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tv   BBC News  BBC News  August 18, 2019 10:00am-10:31am BST

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this is bbc news. i'm shaun ley. the headlines at ten. this is the scene live in hong kong where around 100,000 people are gathered for more pro—democracy protests for the eleventh week running. the prime minister will go to germany and france next week to insist the uk will leave the eu at the end of october with or witout a deal. the home secretary is examining how the families of police officers killed or injured on duty can be better supported after the death of pc andrew harper in berkshire. a suicide bomb attack on a wedding in the afghan capital, kabul, kills more than 60 people and injures 200 others. the three remaining cooling towers at didcot power station
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in 0xfordshire have been demolished this morning in a controlled explosion. good morning if you havejustjoined us. good morning if you havejustjoined us. welcome to bbc news. riot police have cleared roads in hong kong after a brief stand—off with pro—democracy protesters, as the political crisis in the city continues into its eleventh week. this is the scene live in hong kong at the moment. protesters are preparing to march from victoria park to chater garden, without official permisson from the authorities. they are hoping to travel from there
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to chater garden, but without official permission. it is a thoroughly miserable day in hong kong, hence all the umbrellas, but they are hoping to at least lighten they are hoping to at least lighten the mood with these demonstrations and keep them in a more positive atmosphere than was the case last week when we saw those confrontations between police and protesters inside hong kong's airport. earlier i spoke to professor rana mitter from oxford university's china centre, who said the authorities in hong kong needed to make a gesture of unity to help solve the crisis. everyone was very relieved, and media in hong kong reported relief that there was no tear gas, as they called it. there were significant demonstrations, including by school teachers, an important grouping within hong kong. so far it does appear that we are talking
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about non—violent protest. we should stress that the majority of the protests have been non—violent over the last few weeks, it is just the violent ones that attract the headlines. difficult for those other people involved in these demonstrations to kind of take any measures to prevent them turning violent, because in a sense there is one organisation behind this, the civil rights group, but effectively it is leaderless, it doesn't have a kind of structure of which it is able to impose any kind of discipline on the protests. that is exactly right, and i think that is the single factor that has most disconcerted the authorities in hong kong, and also in beijing. in that sense it is different from the organisation you mentioned in your report in 2014, the umbrella protest, which had clear leaders, some of whom went to jail or have been released from jail, people like benny tai and joshua wong. this is leaderless.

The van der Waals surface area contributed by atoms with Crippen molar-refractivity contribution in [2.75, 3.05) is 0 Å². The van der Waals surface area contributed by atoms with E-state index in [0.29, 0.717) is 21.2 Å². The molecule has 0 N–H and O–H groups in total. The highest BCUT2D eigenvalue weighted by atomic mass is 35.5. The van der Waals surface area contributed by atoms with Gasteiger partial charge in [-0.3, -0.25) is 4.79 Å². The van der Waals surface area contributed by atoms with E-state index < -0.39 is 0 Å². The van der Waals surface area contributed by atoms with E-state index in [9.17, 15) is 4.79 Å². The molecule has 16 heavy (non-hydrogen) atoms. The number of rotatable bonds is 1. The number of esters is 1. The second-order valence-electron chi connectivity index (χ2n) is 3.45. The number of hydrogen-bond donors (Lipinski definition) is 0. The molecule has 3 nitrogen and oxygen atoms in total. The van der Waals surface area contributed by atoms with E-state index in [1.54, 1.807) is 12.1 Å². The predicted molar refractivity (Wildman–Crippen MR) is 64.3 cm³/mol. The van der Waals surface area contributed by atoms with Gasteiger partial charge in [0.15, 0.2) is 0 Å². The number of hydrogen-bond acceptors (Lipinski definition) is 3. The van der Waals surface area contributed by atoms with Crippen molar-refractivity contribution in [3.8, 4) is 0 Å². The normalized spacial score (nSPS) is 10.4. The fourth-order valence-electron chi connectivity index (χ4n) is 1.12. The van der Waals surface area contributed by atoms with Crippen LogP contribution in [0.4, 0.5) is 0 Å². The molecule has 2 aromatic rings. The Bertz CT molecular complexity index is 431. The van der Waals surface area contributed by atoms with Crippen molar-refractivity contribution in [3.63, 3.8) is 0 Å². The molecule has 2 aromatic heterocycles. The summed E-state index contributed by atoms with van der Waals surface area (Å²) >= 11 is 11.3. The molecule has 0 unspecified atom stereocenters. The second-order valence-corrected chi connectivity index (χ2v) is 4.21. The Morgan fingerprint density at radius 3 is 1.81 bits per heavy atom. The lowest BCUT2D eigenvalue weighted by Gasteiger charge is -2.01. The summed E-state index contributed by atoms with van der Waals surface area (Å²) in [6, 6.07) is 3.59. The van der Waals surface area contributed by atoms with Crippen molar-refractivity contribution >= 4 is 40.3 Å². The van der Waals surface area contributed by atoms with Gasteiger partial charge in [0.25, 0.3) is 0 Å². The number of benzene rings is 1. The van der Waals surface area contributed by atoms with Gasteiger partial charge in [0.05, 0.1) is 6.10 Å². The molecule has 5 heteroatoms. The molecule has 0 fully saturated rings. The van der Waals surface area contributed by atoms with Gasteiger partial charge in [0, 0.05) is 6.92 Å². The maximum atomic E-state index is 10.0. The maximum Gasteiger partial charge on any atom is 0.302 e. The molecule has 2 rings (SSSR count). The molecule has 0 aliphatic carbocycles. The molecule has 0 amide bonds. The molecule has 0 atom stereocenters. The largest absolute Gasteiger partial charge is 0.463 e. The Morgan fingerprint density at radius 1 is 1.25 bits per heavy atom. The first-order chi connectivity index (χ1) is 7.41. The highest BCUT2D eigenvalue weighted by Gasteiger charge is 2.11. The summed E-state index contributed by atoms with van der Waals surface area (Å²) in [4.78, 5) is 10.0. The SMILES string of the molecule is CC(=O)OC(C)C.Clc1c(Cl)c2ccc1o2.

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it is more like a howl of outrage by different parts of hong kong civil society against the feeling that they are slowly having their rights in terms of free media, academic rights, assembly and so forth, not removed in some sudden swoop but just slowly worn away like sandpaper, and that is really i think why it has been such a grassroots movement. and why it is so hard for the authorities to work out what to do next. given the way it's developed, given that that sense of unease has built up over several years, perhaps they weren't expecting it and therefore they don't know how to kind of reverse it or at least what moves on their part might actually be enough to get most people back off the streets. i think some of them do know, and what i would say is the single issue that might make a difference, and again local media have said quite a lot about this in hong kong, is a sort of big gesture which is about trying to bring people together. that sounds like a cliche slogan, any politician might use it, but hong kong today really needs that. it needs a chief executive, and carrie lam is the current
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incumbent, who can make a really big charismatic gesture about opening up a new dialogue. that is the kind of thing that might have the capacity to bring all these different groups together. but right now the authorities seem to be almost hiding away inside the headquarters. and as we have said, the demonstrators don't have one single body of people who are there to open the dialogue with, so there is still some way to go before that dialogue can open, but i think most people think that is what has to happen. and the prospects in the meantime of keeping this under control? i think actually the signs are that the violent protests do seem to be dying down, and it is very good news that we haven't seen any of that in the last day or so. the prospects of hong kong civil society simply going home and not demonstrating any more, i think that is more difficult. the genie is now out of the bottle. i think things like the siege of the airport which we saw a couple of days ago, unlikely to happen again, not least because of new security measures, but people gathering and making it a regular weekend appointment at victoria park to go into these public spaces and seek permits